Largely absent from most mainstream media reports on the Fukushima Daiichi nuclear disaster is the fact that a highly-dangerous "mixed-oxide" (MOX) fuel in present in six percent of the fuel rods at the plant's Unit 3 reactor. Why is MOX a big deal? According to the Nuclear Information Resource Center (NIRS), this plutonium-uranium fuel mixture is far more dangerous than typical enriched uranium -- a single milligram (mg) of MOX is as deadly as 2,000,000 mg of normal enriched uranium.
Amid widening alarm in the United States and elsewhere about Japan’s nuclear crisis, military fire trucks began spraying cooling water on spent fuel rods at the country’s stricken nuclear power station late Thursday after earlier efforts to cool the rods failed, Japanese officials said.
The development came as the authorities reached for ever more desperate and unconventional methods to cool damaged reactors, deploying helicopters and water cannons in a race to prevent perilous overheating in the spent rods of the No. 3 reactor.
Nuclear experts have thrown doubt on the accuracy of official information issued about the Fukushima nuclear accident, saying that it followed a pattern of secrecy and cover-ups employed in other nuclear accidents. "It's impossible to get any radiation readings," said John Large, an independent nuclear engineer who has worked for the UK government and been commissioned to report on the accident for Greenpeace International.
"The actions of the Japanese government are completely contrary to their words. They have evacuated 180,000 people but say there is no radiation. They are certain to have readings but we are being told nothing."
Japanese officials warned of a possible second explosion at a nuclear plant crippled by the earthquake and tsunami as they raced to stave off multiple reactor meltdowns, but they provided few details about whether they were making progress. More than 180,000 people have evacuated the area, and up to 160 may have been exposed to radiation.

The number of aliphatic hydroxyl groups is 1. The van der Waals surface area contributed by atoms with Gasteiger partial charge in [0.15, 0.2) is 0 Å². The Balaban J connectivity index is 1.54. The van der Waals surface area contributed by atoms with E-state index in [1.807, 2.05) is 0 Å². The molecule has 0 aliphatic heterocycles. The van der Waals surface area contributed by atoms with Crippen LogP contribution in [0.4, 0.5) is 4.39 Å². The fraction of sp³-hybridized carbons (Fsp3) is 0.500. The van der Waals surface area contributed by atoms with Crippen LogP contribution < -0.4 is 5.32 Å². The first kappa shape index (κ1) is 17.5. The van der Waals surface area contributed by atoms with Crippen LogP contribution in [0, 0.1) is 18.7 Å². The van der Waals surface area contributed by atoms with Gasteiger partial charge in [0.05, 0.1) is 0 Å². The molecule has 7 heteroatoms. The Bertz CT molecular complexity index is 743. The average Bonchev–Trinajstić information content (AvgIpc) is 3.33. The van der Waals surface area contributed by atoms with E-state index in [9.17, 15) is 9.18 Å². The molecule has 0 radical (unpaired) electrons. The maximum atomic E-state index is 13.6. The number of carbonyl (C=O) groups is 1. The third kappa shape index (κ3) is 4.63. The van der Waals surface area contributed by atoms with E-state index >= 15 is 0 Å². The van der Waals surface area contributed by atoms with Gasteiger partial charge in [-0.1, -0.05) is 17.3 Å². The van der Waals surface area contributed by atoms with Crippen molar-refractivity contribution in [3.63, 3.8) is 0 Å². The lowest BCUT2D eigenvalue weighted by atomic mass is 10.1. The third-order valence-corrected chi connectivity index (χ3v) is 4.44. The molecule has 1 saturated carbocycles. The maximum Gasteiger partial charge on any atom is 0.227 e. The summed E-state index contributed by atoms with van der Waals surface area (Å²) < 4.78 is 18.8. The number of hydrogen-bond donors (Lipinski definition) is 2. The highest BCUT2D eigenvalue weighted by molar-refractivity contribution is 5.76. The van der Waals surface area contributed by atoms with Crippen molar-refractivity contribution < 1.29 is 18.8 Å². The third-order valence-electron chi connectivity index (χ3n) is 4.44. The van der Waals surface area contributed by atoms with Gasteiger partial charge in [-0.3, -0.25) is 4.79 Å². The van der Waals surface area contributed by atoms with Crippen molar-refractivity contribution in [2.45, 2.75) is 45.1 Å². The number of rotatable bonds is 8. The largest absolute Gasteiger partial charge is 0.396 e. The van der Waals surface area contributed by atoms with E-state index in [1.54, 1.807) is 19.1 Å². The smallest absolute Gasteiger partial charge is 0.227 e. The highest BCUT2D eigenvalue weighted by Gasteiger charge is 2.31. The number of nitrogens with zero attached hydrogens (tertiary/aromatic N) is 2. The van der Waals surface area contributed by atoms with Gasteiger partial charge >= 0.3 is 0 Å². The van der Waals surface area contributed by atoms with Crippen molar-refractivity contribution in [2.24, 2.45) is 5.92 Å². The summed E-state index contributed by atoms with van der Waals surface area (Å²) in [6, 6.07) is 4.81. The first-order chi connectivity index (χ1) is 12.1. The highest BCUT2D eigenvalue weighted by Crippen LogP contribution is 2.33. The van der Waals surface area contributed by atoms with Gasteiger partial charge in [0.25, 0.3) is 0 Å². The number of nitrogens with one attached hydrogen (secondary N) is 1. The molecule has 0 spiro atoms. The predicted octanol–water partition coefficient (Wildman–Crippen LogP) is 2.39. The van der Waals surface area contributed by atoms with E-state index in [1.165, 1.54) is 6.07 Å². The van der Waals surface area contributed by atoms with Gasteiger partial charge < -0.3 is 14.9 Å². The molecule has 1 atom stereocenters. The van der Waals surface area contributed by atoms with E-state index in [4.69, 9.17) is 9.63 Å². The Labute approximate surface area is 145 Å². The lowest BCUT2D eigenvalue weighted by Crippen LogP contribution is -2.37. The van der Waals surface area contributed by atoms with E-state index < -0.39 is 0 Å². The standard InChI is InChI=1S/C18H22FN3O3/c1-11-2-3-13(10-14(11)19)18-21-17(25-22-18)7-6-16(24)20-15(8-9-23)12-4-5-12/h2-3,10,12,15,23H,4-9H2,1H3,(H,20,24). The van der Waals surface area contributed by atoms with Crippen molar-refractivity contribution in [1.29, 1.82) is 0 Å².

Four nuclear plants in northeastern Japan have reported damage, but the danger Monday appeared to be greatest at the Fukushima Dai-ichi nuclear complex, where one explosion occurred over the weekend and a second was feared.
British-based defense contractor BAE Systems PLC bribed Saudi officials in return for lucrative arms deals in Saudi Arabia, according to a newly released secret U.S. diplomatic cable.
Britain's anti-fraud agency told a private OECD meeting in Paris in 2007 that it had evidence that BAE, Europe's largest defense contractor, paid more than 70 million pounds ($113 million) to a Saudi prince with influence over a series of contracts for fighter jets with Saudi Arabia, said the cable from the U.S. embassy in Paris, released by WikiLeaks website on Friday.
Israel security forces may have abducted a Palestinian engineer and suspected Hamas official in the Ukraine, a UN official told the Associated Press on Thursday, adding he suspected Ukrainian security aided the operation.
Dirar Abu Sisi, 42, went missing "under unknown circumstances" in the early hours of Feb. 19 after boarding a train in the eastern city of Kharkiv bound for the capital Kiev, according to Viktoria Kushnir, a spokeswoman for the Interior Ministry. He was in Ukraine applying for citizenship.
This mountain of shredded paper taking over several rooms was found inside the Egyptian Secret Police's headquarters in Cairo last Saturday. About 2,500 angry demonstrators invaded the building in what Egyptians are now calling their Bastille Day, finding documents and tapes that may soon send shockwaves around the world.
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